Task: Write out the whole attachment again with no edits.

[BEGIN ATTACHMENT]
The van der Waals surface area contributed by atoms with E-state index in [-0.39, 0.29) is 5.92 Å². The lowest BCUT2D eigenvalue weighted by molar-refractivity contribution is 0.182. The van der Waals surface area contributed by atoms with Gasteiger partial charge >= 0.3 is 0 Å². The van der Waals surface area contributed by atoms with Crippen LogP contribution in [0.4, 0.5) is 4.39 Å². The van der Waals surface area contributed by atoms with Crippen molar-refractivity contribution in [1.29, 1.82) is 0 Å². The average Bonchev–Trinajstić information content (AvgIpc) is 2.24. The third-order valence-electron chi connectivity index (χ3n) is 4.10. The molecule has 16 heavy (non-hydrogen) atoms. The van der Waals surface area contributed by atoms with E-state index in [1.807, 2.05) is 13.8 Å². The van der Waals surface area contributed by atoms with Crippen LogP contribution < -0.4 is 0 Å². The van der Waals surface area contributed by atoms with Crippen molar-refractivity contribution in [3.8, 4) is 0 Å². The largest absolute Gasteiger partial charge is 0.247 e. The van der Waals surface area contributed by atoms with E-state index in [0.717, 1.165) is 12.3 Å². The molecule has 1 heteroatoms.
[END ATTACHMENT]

The van der Waals surface area contributed by atoms with E-state index in [-0.39, 0.29) is 5.92 Å². The lowest BCUT2D eigenvalue weighted by molar-refractivity contribution is 0.182. The van der Waals surface area contributed by atoms with Gasteiger partial charge >= 0.3 is 0 Å². The van der Waals surface area contributed by atoms with Crippen LogP contribution in [0.4, 0.5) is 4.39 Å². The van der Waals surface area contributed by atoms with Crippen molar-refractivity contribution in [1.29, 1.82) is 0 Å². The average Bonchev–Trinajstić information content (AvgIpc) is 2.24. The third-order valence-electron chi connectivity index (χ3n) is 4.10. The molecule has 16 heavy (non-hydrogen) atoms. The van der Waals surface area contributed by atoms with E-state index in [1.807, 2.05) is 13.8 Å². The van der Waals surface area contributed by atoms with Crippen LogP contribution < -0.4 is 0 Å². The van der Waals surface area contributed by atoms with Crippen molar-refractivity contribution in [3.8, 4) is 0 Å². The largest absolute Gasteiger partial charge is 0.247 e. The van der Waals surface area contributed by atoms with E-state index in [0.717, 1.165) is 12.3 Å². The molecule has 1 heteroatoms.